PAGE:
“There is shortage of teachers not only in India but all over the world”
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“There is shortage of teachers not only in India but all over the world”

January 24, 2019

Says Educationist Dr. K.P. Gopalkrishna, Chairman & Founder-Principal, NPS Group of Institutions

The word education encompasses many things apart from just acquisition of knowledge, skills, values, beliefs and habits. This is where the importance of school education comes in because all the things learnt at that stage will probably shape one’s life. Hence, the role of an educationist becomes very important as only a true educationist understands all the dimensions of education system. Here is one such person amidst us,  Dr. K.P. Gopalkrishna, Chairman, Founder and Principal, TISB (The International School Bangalore), NAFL (National Academy For Learning) and NPS (National Public School) Group of Institutions, India and Singapore.

Star of Mysore Features Editor N. Niranjan Nikam met the octogenarian  Educationist, accompanied by his daughter Dr. Bindu Hari, Vice-Chairperson of NPS Institutions, at the swanky, fully-equipped, sparklingly clean NPS International Mysore in Vijayanagar 4th Stage, where the razor-sharp, highly articulate mind, shared a range of views on the school system, RTE, teachers, language policy and finally revealed at the end that he started the first school at the age of 23. Excerpts… —Editor

By N. Niranjan Nikam

Star of Mysore (SOM): It is 60 years since you founded the National Public School (NPS) in Rajajinagar, Bengaluru. It is a great milestone. How do you feel looking back?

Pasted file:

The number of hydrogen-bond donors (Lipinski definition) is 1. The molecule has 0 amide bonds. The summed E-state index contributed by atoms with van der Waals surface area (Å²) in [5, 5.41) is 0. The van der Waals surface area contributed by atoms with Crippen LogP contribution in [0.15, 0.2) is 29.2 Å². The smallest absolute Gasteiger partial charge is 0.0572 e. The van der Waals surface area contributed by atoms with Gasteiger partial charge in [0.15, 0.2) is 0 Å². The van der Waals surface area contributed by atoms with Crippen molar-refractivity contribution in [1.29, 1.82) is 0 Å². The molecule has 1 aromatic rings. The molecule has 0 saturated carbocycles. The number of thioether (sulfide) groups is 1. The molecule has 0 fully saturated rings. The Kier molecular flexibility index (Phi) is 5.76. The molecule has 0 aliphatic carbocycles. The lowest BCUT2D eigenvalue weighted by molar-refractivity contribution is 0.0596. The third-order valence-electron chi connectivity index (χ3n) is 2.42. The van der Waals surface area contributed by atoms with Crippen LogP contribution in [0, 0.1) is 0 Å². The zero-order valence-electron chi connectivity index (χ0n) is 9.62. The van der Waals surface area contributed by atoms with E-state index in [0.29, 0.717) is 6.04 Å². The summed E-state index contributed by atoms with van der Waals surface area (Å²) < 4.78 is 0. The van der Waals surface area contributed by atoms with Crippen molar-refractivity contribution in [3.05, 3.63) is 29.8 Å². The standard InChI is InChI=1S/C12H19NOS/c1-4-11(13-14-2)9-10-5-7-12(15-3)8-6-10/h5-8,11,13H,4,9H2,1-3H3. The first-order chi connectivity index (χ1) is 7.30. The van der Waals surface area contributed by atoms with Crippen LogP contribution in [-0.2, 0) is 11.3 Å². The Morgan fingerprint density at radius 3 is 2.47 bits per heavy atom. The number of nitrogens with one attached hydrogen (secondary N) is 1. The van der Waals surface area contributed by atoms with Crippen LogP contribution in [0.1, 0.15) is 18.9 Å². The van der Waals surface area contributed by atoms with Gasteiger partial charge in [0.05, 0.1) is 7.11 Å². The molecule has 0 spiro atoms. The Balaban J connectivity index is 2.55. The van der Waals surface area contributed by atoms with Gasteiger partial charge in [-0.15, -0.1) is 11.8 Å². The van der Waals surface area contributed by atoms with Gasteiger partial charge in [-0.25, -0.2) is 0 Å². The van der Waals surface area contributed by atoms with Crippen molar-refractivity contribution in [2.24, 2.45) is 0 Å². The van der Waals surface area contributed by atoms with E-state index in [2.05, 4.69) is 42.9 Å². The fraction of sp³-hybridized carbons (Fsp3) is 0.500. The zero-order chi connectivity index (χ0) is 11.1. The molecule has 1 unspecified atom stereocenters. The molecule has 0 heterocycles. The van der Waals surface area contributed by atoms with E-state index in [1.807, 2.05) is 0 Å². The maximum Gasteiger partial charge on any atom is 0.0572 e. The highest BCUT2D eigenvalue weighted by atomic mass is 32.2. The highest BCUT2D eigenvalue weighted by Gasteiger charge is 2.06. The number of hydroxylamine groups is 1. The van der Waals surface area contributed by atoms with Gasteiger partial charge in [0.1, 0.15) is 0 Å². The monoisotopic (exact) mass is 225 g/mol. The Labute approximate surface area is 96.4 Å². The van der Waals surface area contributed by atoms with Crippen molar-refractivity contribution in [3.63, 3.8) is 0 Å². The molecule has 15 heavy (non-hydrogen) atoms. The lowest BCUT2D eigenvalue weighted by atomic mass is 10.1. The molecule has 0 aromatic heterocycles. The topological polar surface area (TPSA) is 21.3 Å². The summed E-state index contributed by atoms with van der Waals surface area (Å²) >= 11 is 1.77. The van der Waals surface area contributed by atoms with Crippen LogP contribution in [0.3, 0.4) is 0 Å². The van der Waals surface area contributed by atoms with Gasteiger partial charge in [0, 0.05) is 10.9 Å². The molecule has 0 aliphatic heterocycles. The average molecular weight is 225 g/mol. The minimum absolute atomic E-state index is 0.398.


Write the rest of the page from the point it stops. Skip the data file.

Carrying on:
K.P. Gopalkrishna: I am very happy; I have contributed a lot for over 40,000 to 50,000 students and to the educational standard. I strongly believe in academic excellence, character-building, entrepreneurship and leadership. These are the basic factors which I had in my mind when I set up these educational institutions. I think I have succeeded by 60 per cent. When I evaluate myself, I find that 60 to 70 per cent of the students today are abroad working in big companies and that is a big achievement. But the 40 per cent who are you here now, many of them, have returned after our ex-Prime Minister P.V. Narasimha Rao and the then Finance Minister Dr. Manmohan Singh opened our economy to everyone to come and set up their own companies and MNCs. That made a change in the whole outlook of India. And probably today our IT industry is the mainstay to bring huge substantial income to the Government of India.